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Publication numberUS20090012584 A1
Publication typeApplication
Application numberUS 12/168,243
Publication dateJan 8, 2009
Filing dateJul 7, 2008
Priority dateJan 17, 2001
Also published asCA2435127A1, EP1409074A2, US8027731, US8032225, US8112156, US20040054384, US20090012582, US20090012583, US20090177244, WO2002056960A2, WO2002056960A3, WO2002056960A8, WO2002056960A9
Publication number12168243, 168243, US 2009/0012584 A1, US 2009/012584 A1, US 20090012584 A1, US 20090012584A1, US 2009012584 A1, US 2009012584A1, US-A1-20090012584, US-A1-2009012584, US2009/0012584A1, US2009/012584A1, US20090012584 A1, US20090012584A1, US2009012584 A1, US2009012584A1
InventorsZvi Nachum
Original AssigneeLifewave, Ltd.
Export CitationBiBTeX, EndNote, RefMan
External Links: USPTO, USPTO Assignment, Espacenet
Method and device for improving blood flow by a series of electrically-induced muscular contractions
US 20090012584 A1
Abstract
A treatment method and device for promoting a localized increase in the flow of blood through a blood vessel in an area of the body, the method including the steps of: (a) providing a system including: (i) at least a first electrode operatively contacting a first portion of body tissue; (ii) at least a second electrode operatively contacting a second portion of body tissue; and (iii) a signal generator, operatively connected to the first electrode and the second electrode, for providing a plurality of electrical impulses to the electrodes; (b) applying the electrical impulses so as to subject the muscular tissue to at least one voltage differential, thereby inducing repeated, contracting, directional movement of muscular tissue associated within the blood vessel, so as to produce a localized increase in the flow of blood through the blood vessel.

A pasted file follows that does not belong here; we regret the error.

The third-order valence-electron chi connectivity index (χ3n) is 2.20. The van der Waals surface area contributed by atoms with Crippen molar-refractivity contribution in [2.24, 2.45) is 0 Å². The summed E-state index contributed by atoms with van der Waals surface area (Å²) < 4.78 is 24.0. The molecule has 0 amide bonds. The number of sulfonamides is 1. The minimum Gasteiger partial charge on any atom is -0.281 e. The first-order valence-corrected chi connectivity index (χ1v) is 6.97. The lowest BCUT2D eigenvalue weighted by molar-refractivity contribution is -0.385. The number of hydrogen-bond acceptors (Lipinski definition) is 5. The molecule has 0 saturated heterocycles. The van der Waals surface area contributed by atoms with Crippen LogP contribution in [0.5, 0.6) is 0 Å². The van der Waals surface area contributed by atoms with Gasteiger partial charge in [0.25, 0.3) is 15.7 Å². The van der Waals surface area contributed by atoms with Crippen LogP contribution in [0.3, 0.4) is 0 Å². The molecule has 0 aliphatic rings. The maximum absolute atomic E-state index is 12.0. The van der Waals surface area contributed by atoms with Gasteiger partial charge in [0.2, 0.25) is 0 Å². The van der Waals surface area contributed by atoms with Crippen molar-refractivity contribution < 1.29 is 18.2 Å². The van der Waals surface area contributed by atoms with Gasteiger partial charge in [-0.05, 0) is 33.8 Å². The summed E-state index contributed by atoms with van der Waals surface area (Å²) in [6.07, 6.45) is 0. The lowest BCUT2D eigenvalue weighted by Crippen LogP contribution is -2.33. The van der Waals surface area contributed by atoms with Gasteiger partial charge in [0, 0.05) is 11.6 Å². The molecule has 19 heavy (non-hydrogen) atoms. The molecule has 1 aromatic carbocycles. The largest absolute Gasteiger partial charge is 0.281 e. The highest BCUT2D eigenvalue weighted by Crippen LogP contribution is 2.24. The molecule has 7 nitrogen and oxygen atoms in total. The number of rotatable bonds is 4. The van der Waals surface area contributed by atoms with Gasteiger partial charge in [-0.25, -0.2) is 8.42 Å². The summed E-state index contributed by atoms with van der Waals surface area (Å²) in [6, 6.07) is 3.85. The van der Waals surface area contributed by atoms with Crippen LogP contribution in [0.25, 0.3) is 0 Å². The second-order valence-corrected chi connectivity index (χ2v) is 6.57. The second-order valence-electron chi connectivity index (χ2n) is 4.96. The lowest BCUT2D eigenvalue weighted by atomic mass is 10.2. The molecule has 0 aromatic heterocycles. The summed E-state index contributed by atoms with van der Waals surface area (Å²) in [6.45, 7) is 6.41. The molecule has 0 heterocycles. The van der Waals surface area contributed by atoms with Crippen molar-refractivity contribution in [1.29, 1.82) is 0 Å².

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Claims(4)
1. A device for promoting a localized change in a flaw of blood through a blood vessel proximate to body tissue, the device comprising:
(a) at least a first electrode adapted to operatively contact a first portion of body tissue;
(b) at least a second electrode adapted to operatively contact a second portion of body tissue, and
(c) a signal generator, operatively connected to said first electrode and said second electrode, for providing a plurality of electrical impulses to said electrodes, and